“Anyway, your idea is not constitutional, Langdon,” continued Peabody. “You want everybody to have a share in the national government. That wouldn’t meet the theory of centralization woven into our political system by its founders. They intended that our Government should be controlled by a limited number of representatives, so that authority can be fixed and responsibility ascertained.”
“You distort my meaning!” cried Langdon. “And, Senator, I would like to ask why so many high-priced constitutional lawyers who enter Congress spend so much time in placing the Constitution of the United States between themselves and their duty, sir, between the people and their Government, sir, between the nation and its destiny? I want to know if in your opinion the Constitution was designed to throttle expression of the public will?”
“Of course not. That’s the reason you and I, Langdon, and the others are elected to the Senate,” added Peabody, starting to leave. Then he halted. “By the way, Senator,” he said, “I’ll do my best to arrange what you want regarding aluminium hydrates for the sake of the South, and I’ll also stand with you for Altacoola for the naval base. Our committee is to make its report to-morrow.”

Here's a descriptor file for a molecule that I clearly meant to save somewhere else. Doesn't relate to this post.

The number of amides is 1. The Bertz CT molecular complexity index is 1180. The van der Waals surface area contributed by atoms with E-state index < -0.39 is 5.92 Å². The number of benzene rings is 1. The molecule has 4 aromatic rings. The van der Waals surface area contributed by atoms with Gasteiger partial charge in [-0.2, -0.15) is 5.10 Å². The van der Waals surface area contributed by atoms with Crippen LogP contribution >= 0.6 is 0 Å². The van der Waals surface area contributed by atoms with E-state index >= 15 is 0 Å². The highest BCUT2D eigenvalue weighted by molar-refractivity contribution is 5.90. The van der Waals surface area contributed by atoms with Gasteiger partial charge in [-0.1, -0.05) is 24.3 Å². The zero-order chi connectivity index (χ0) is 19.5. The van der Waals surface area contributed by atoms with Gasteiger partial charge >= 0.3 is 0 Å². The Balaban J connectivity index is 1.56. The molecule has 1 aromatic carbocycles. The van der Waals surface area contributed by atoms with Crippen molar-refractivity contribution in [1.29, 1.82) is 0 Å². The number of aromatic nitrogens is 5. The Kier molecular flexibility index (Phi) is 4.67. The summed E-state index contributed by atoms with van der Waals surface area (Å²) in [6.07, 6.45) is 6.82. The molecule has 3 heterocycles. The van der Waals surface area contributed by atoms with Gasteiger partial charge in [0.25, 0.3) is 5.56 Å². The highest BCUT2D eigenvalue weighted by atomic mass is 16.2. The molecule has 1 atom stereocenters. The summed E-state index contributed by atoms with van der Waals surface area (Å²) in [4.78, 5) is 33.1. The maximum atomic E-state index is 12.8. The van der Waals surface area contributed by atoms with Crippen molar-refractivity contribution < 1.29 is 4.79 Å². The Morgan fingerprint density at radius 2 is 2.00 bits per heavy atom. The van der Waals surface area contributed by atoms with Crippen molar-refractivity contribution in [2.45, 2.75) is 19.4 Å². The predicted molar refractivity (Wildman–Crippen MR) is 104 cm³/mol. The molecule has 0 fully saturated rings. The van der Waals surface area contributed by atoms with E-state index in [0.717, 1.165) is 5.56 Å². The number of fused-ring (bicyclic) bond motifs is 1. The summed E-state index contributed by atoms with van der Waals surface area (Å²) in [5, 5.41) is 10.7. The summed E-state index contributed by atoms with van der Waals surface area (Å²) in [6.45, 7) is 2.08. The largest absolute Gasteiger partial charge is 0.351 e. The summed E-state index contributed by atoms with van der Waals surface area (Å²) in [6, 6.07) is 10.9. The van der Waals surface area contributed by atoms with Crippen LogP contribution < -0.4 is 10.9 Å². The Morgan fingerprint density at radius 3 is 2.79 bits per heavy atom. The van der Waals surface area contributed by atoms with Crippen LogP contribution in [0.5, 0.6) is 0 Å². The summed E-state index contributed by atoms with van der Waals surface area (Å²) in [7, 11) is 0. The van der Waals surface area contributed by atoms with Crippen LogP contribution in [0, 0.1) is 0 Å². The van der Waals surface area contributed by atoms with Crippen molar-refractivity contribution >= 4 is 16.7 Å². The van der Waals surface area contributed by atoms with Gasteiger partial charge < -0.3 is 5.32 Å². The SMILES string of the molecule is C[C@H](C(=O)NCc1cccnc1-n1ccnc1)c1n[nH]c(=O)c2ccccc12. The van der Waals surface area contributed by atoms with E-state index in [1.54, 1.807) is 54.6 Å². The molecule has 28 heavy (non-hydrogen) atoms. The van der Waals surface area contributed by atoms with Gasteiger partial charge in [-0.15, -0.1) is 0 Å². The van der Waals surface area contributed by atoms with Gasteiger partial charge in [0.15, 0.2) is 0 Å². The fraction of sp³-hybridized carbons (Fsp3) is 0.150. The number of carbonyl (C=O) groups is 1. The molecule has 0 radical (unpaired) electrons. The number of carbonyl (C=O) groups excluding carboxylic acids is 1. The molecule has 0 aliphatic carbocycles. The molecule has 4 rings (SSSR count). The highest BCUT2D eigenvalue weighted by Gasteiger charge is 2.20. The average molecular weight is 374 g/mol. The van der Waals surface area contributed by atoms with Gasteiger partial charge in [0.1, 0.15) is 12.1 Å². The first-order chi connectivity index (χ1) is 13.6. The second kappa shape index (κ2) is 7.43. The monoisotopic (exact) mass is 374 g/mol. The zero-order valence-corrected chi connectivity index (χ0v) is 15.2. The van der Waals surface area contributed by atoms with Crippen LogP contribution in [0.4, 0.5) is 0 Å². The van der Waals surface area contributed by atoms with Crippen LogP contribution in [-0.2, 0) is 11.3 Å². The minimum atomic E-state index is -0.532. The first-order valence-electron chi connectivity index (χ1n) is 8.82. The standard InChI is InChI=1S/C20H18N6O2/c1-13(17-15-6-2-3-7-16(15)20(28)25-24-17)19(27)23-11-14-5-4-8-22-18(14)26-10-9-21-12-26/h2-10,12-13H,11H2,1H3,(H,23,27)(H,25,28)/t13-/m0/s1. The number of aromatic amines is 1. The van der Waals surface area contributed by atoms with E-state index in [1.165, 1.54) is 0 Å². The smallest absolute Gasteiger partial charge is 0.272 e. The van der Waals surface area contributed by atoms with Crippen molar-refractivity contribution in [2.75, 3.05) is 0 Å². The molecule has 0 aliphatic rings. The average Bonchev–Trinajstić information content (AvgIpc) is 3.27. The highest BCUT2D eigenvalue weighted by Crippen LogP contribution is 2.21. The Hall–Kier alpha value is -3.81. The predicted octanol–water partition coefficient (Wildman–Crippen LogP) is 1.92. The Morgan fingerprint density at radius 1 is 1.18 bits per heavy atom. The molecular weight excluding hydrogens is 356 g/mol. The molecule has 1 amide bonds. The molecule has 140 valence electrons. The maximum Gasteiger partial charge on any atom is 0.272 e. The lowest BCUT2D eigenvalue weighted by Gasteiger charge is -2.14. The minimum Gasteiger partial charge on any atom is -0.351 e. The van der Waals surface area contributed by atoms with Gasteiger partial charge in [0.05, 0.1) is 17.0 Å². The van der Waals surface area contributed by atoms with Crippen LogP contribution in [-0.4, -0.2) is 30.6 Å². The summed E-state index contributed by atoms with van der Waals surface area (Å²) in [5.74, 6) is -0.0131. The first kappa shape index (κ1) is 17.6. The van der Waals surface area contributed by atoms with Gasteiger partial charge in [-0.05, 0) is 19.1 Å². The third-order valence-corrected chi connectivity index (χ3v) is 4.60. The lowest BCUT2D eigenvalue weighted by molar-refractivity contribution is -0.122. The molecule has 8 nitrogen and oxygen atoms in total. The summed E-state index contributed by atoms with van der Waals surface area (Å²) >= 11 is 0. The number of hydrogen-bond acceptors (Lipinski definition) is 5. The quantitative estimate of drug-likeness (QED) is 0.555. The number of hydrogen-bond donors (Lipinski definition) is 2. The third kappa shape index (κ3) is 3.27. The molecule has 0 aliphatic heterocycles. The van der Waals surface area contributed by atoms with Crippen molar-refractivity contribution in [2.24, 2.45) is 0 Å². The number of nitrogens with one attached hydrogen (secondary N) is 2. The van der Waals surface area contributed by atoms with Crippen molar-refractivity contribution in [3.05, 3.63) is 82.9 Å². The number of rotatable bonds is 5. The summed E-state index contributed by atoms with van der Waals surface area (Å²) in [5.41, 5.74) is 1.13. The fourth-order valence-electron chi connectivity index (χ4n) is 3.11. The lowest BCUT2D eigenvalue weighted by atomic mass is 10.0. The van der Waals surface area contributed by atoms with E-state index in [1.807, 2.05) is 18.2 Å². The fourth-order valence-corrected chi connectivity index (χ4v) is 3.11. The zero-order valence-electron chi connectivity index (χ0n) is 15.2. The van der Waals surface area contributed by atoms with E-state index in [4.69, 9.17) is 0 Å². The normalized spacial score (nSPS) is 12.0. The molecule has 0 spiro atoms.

Langdon observed the penetrating gaze that Peabody had fixed on him. It seemed to betray that the Pennsylvanian’s apparently careless manner was assumed.
“H’m!” coughed Langdon, glancing at Haines. “I’m not absolutely committed to Altacoola until I’m sure it’s the best place. I’ll make up my mind to-day definitely, and I think it will be for Altacoola.”
The boss of the Senate went out, glaring venomously at Haines, slamming the door.
A moment later a page boy brought in a card. “Colonel J.D. Telfer, Gulf City,” read the Senator.
“Bud,” he remarked to the secretary, “I’m going to send my old acquaintance, Telfer, Mayor of Gulf City, in here for you to talk to. He’ll want to know about his town’s chances for being chosen as the naval base. I must hurry away, as I have an appointment with my daughters and Mrs. Spangler before going before ways and means.”
[Illustration: The senator accepts an invitation to tea.]
On the trail of the “Insiders”
Colonel J.D. Telfer (J.D. standing for Jefferson Davis, he explained proudly to Haines) proved a warm advocate of the doubtful merits of Gulf City as a hundred-million-dollar naval base. His flushed face grew redder, his long white hair became disordered, and he tugged at his white mustache continually as he waxed warmer in his efforts to impress the Senator’s secretary.
“I tell you, Mr. Haines, Gulf City, sah, leads all the South when it comes to choosin’ ground fo’ a naval base. Her vast expanse of crystal sea, her miles upon miles of silvah sands, sah, protected by a natural harbor and th’ islands of Mississippi Sound, make her th’ only spot to be considered. She’s God’s own choice and the people’s, too, for a naval base.”